Even if you don't end up practicing law, the education you get in law school can be invaluable. During the first year of law school, students generally study principles of contract law, real property, criminal law, and constitutional law. Each and every day, people can be faced with issues related to proper interpretation of a contract, ownership of their property, and constitutional rights. Obviously, you hope that you don't encounter criminal law issues in your life, but having the knowledge of what constitutes a crime (starting with intent), may be useful in the future for you to advise your friends or family members.

Law school involves a lot of reading and detailed analysis. It also requires you to think on your feet. The Socratic method used by most law schools involves the professor asking people at random about what they thought of a particular case, or legal principle. Each answer leads to another thought, question or independent answer.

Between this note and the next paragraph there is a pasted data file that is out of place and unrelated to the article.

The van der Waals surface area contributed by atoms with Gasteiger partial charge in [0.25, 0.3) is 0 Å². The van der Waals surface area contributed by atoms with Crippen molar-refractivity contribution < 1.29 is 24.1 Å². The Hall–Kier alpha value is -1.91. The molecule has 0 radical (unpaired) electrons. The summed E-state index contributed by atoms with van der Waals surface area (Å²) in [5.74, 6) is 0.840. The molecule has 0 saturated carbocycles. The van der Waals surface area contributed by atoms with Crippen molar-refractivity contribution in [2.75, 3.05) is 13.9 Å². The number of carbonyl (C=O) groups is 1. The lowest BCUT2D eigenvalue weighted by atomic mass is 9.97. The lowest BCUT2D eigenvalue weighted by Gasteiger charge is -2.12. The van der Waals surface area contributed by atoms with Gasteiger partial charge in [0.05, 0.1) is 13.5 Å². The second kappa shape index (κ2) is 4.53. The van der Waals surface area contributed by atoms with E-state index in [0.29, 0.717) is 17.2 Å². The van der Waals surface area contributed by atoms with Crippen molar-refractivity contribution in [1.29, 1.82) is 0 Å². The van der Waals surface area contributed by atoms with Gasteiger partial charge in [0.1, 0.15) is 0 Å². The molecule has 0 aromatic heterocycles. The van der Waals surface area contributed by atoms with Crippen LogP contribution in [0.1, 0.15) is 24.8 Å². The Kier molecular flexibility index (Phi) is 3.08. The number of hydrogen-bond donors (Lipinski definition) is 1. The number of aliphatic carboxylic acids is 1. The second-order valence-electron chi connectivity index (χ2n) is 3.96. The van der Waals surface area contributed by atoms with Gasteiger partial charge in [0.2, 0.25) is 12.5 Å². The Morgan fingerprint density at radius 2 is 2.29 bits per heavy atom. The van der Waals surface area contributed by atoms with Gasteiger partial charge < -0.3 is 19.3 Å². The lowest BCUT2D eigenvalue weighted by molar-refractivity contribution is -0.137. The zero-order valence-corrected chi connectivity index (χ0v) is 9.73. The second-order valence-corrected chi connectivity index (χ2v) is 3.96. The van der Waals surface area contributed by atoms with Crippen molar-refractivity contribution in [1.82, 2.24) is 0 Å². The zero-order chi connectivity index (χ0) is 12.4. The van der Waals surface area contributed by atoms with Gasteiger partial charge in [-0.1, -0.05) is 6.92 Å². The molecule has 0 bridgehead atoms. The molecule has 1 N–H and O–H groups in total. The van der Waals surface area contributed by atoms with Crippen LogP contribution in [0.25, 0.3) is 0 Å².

Illustration of Law School instruction
Illustration of Law School instruction
Nope, its not really like this!
Nope, its not really like this!

What if I decide I don't want to practice Law?

You don't necessarily have to be an attorney after you obtain a law degree. Some people decide that they don't even want to sit for the bar examination, required in each state before they will issue a license to practice law. Others decide after a few years, that the practice of law is just not that wonderful. It certainly isn't as it is portrayed in legal thrillers, like "Boston Legal," or in John Gresham's books. Working for a private law firm can be stressful with billable hour requirements of 1800-2200 in the largest, best-paying firms. New associates may not have meaningful client contact for many years.